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Friday, June 14, 2024

Raise, raise the voice raises the roof

A multiple Grammy nominee, countertenor Reginald Mobley is a consummate performer with an easy charm connecting him with his audience. 

A multiple Grammy nominee, countertenor Reginald Mobley is a consummate performer with an easy charm connecting him with his audience.

The title of his well-balanced, extensive program, Raise, raise the voice, is taken from Henry Purcell’s symphony of the same name. The February 3rd concert opened with O Solitude, a part of that symphony composed by Purcell in c.1685. It ended with In My Solitude, written by Duke Ellington in 1945. The first ode to solitude is joyful, and the second, melancholy.

Mobley says he likes to bookend his programs with those two pieces and then flesh out a storyline between them, using music from disparate sources. It’s as if the bookends are the epidermis surrounding the muscle and bone of a tale that’s in parts universal, personal or socially relevant.

This concert included works from 17th-century icons such as Bach and Handel and stretched to accommodate an 18th-century anonymous Dutchman whose exquisite Amo te, Jesu plus guam me (I love you, Jesus, more than myself). It was a highlight, interpreted by Mobley with delicate precision and pure emotion. There were also delightful minuets and country dances by Ignatius Sancho, an orphaned, two-year-old enslaved boy brought to England in 1731, who gained his freedom and became a respected man of letters, an abolitionist and a composer.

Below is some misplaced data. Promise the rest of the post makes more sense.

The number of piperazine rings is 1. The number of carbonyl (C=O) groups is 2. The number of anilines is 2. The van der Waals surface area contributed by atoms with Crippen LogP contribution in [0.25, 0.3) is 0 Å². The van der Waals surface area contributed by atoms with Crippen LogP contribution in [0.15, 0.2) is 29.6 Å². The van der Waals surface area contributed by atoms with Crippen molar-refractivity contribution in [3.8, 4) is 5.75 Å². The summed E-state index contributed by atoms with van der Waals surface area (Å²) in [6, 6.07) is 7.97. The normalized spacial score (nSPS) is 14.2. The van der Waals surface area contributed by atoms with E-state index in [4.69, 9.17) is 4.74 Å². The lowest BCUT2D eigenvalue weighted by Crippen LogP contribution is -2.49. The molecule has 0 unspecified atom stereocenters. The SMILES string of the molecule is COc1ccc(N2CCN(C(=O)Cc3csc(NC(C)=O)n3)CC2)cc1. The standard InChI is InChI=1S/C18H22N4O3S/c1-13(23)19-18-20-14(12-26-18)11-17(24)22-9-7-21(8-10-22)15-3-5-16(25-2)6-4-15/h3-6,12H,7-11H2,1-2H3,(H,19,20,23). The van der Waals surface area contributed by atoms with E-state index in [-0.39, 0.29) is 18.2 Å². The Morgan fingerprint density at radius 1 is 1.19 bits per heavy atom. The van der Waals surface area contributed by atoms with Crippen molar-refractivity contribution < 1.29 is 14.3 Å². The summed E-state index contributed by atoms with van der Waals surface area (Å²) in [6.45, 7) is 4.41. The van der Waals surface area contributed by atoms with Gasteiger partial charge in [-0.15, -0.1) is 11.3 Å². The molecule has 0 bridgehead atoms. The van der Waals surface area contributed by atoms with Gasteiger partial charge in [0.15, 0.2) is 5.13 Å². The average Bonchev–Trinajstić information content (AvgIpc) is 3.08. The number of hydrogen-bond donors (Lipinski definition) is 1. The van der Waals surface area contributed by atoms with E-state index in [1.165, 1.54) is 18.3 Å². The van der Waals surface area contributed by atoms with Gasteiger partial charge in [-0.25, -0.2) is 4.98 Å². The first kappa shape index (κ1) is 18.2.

Like Sancho, Mobley embraces his colour. Wearing a T-shirt saying, “I love being black,” he says his activism is who he is. So is his voice, from the countertenor notes, octaves above middle C, to the baritone ones far below it.

He is supported by six members of the Pacific Baroque Orchestra, led by Alexander Weimann from his seats at the harpsichord and continuo organ. Their interaction is relaxed and empathetic, reflecting their long-time friendship. Weimann says no two Mobley concerts are ever the same. His skill at following his cohort’s improvised interpretations makes him a powerful ally. The two agree that Baroque and jazz are closely related because they both celebrate improv.

They also agree that text is paramount, and if anyone can interpret text honestly with depth, integrity and clarity, it’s Reginald Mobley.

If any orchestra playing Baroque instruments, such as theorbo and viola da gamba alongside the modern cello and violin, can blend musical styles seamlessly, it’s Pacific Baroque. Their interpretation of Purcell’s Fantasia 7 in G major at one minute and the middle eight of Ellington’s In My Solitude at another illustrates their versatility.

Produced by Early Music Vancouver, this evening of beautiful music and song truly celebrated February as the month of Black History and love. And when Mobley sang the final note, the audience, with one voice, raised the roof.

Early Music Vancouver will present Raise, raise the voice as part of its Digital Concert Hall beginning on March 24. Visit for more information.

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